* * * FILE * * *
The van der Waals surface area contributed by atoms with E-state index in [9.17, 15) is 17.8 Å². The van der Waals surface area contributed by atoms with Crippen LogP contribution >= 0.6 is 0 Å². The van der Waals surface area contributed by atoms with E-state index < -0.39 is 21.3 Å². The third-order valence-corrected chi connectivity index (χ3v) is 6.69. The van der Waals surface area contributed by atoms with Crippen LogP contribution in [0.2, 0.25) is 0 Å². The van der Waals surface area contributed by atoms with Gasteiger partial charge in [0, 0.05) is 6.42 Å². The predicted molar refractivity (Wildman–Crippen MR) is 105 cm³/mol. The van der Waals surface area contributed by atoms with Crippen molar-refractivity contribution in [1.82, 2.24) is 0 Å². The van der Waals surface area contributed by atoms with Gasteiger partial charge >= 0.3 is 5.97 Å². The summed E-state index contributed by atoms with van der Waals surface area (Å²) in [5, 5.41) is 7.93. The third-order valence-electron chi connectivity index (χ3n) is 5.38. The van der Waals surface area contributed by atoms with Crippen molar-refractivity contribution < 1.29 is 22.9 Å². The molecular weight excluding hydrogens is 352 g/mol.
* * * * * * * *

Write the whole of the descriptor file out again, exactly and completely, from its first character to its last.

The van der Waals surface area contributed by atoms with E-state index in [9.17, 15) is 17.8 Å². The van der Waals surface area contributed by atoms with Crippen LogP contribution >= 0.6 is 0 Å². The van der Waals surface area contributed by atoms with E-state index < -0.39 is 21.3 Å². The third-order valence-corrected chi connectivity index (χ3v) is 6.69. The van der Waals surface area contributed by atoms with Crippen LogP contribution in [0.2, 0.25) is 0 Å². The van der Waals surface area contributed by atoms with Gasteiger partial charge in [0, 0.05) is 6.42 Å². The predicted molar refractivity (Wildman–Crippen MR) is 105 cm³/mol. The van der Waals surface area contributed by atoms with Crippen molar-refractivity contribution in [1.82, 2.24) is 0 Å². The van der Waals surface area contributed by atoms with Gasteiger partial charge >= 0.3 is 5.97 Å². The summed E-state index contributed by atoms with van der Waals surface area (Å²) in [5, 5.41) is 7.93. The third-order valence-electron chi connectivity index (χ3n) is 5.38. The van der Waals surface area contributed by atoms with Crippen molar-refractivity contribution < 1.29 is 22.9 Å². The molecular weight excluding hydrogens is 352 g/mol.